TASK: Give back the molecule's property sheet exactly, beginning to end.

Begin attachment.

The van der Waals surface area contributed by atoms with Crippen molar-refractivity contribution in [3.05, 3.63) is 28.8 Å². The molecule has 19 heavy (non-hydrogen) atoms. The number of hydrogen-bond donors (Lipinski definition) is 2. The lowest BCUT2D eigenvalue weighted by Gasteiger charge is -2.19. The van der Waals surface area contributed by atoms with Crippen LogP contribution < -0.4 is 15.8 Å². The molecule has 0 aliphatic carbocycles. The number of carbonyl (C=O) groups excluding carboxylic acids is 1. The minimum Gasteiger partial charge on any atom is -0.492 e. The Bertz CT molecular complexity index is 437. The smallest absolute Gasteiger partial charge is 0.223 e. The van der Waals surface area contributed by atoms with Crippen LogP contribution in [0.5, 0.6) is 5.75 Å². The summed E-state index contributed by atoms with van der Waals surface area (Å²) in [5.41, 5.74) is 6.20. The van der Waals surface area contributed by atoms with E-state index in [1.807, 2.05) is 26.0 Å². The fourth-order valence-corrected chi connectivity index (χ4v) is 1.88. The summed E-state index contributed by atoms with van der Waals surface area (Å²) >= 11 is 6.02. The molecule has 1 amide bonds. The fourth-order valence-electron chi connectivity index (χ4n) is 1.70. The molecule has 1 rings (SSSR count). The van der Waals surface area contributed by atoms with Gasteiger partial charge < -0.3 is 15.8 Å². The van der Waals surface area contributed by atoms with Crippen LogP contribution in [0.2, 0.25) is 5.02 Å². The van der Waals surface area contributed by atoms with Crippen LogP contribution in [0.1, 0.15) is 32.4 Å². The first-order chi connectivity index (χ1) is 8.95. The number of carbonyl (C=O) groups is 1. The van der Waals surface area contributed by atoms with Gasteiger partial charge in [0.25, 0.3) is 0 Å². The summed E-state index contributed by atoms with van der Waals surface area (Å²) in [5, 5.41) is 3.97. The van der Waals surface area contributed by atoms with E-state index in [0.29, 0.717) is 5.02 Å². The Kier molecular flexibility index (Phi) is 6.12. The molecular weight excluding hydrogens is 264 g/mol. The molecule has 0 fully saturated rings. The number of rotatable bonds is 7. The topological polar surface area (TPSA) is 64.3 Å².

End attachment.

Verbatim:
The van der Waals surface area contributed by atoms with Crippen molar-refractivity contribution in [3.05, 3.63) is 28.8 Å². The molecule has 19 heavy (non-hydrogen) atoms. The number of hydrogen-bond donors (Lipinski definition) is 2. The lowest BCUT2D eigenvalue weighted by Gasteiger charge is -2.19. The van der Waals surface area contributed by atoms with Crippen LogP contribution < -0.4 is 15.8 Å². The molecule has 0 aliphatic carbocycles. The number of carbonyl (C=O) groups excluding carboxylic acids is 1. The minimum Gasteiger partial charge on any atom is -0.492 e. The Bertz CT molecular complexity index is 437. The smallest absolute Gasteiger partial charge is 0.223 e. The van der Waals surface area contributed by atoms with Crippen LogP contribution in [0.5, 0.6) is 5.75 Å². The summed E-state index contributed by atoms with van der Waals surface area (Å²) in [5.41, 5.74) is 6.20. The van der Waals surface area contributed by atoms with E-state index in [1.807, 2.05) is 26.0 Å². The fourth-order valence-corrected chi connectivity index (χ4v) is 1.88. The summed E-state index contributed by atoms with van der Waals surface area (Å²) >= 11 is 6.02. The molecule has 1 amide bonds. The fourth-order valence-electron chi connectivity index (χ4n) is 1.70. The molecule has 1 rings (SSSR count). The van der Waals surface area contributed by atoms with Gasteiger partial charge < -0.3 is 15.8 Å². The van der Waals surface area contributed by atoms with Crippen LogP contribution in [0.2, 0.25) is 5.02 Å². The van der Waals surface area contributed by atoms with Crippen LogP contribution in [0.1, 0.15) is 32.4 Å². The first-order chi connectivity index (χ1) is 8.95. The number of carbonyl (C=O) groups is 1. The van der Waals surface area contributed by atoms with Gasteiger partial charge in [0.25, 0.3) is 0 Å². The summed E-state index contributed by atoms with van der Waals surface area (Å²) in [5, 5.41) is 3.97. The van der Waals surface area contributed by atoms with E-state index in [0.29, 0.717) is 5.02 Å². The Kier molecular flexibility index (Phi) is 6.12. The molecular weight excluding hydrogens is 264 g/mol. The molecule has 0 fully saturated rings. The number of rotatable bonds is 7. The topological polar surface area (TPSA) is 64.3 Å².